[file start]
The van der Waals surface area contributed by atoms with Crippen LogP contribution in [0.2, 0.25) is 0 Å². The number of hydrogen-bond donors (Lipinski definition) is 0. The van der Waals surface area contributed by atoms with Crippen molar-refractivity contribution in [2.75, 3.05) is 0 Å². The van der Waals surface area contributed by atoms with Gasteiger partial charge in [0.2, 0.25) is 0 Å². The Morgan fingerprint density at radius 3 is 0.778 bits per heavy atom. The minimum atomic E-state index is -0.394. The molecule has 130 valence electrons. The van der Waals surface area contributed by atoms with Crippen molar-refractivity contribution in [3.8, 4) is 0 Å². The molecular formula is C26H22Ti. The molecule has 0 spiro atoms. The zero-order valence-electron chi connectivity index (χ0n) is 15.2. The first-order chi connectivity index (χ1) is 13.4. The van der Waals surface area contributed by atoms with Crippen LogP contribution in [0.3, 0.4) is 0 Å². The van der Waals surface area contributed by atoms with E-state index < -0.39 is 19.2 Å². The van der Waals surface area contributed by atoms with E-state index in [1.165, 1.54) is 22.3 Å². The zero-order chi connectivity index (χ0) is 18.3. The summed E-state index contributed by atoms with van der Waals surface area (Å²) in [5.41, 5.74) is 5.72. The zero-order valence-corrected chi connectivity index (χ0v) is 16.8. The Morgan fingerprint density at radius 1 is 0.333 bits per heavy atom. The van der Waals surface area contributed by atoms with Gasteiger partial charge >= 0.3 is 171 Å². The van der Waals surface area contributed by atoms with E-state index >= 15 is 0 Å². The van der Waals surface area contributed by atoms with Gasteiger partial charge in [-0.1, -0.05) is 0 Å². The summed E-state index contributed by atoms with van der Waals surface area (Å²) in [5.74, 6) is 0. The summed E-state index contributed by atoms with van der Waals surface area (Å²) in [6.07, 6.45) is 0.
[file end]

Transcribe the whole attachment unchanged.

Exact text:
The van der Waals surface area contributed by atoms with Crippen LogP contribution in [0.2, 0.25) is 0 Å². The number of hydrogen-bond donors (Lipinski definition) is 0. The van der Waals surface area contributed by atoms with Crippen molar-refractivity contribution in [2.75, 3.05) is 0 Å². The van der Waals surface area contributed by atoms with Gasteiger partial charge in [0.2, 0.25) is 0 Å². The Morgan fingerprint density at radius 3 is 0.778 bits per heavy atom. The minimum atomic E-state index is -0.394. The molecule has 130 valence electrons. The van der Waals surface area contributed by atoms with Crippen molar-refractivity contribution in [3.8, 4) is 0 Å². The molecular formula is C26H22Ti. The molecule has 0 spiro atoms. The zero-order valence-electron chi connectivity index (χ0n) is 15.2. The first-order chi connectivity index (χ1) is 13.4. The van der Waals surface area contributed by atoms with Crippen LogP contribution in [0.3, 0.4) is 0 Å². The van der Waals surface area contributed by atoms with E-state index < -0.39 is 19.2 Å². The van der Waals surface area contributed by atoms with E-state index in [1.165, 1.54) is 22.3 Å². The zero-order chi connectivity index (χ0) is 18.3. The summed E-state index contributed by atoms with van der Waals surface area (Å²) in [5.41, 5.74) is 5.72. The zero-order valence-corrected chi connectivity index (χ0v) is 16.8. The Morgan fingerprint density at radius 1 is 0.333 bits per heavy atom. The van der Waals surface area contributed by atoms with Gasteiger partial charge >= 0.3 is 171 Å². The van der Waals surface area contributed by atoms with E-state index >= 15 is 0 Å². The van der Waals surface area contributed by atoms with Gasteiger partial charge in [-0.1, -0.05) is 0 Å². The summed E-state index contributed by atoms with van der Waals surface area (Å²) in [5.74, 6) is 0. The summed E-state index contributed by atoms with van der Waals surface area (Å²) in [6.07, 6.45) is 0.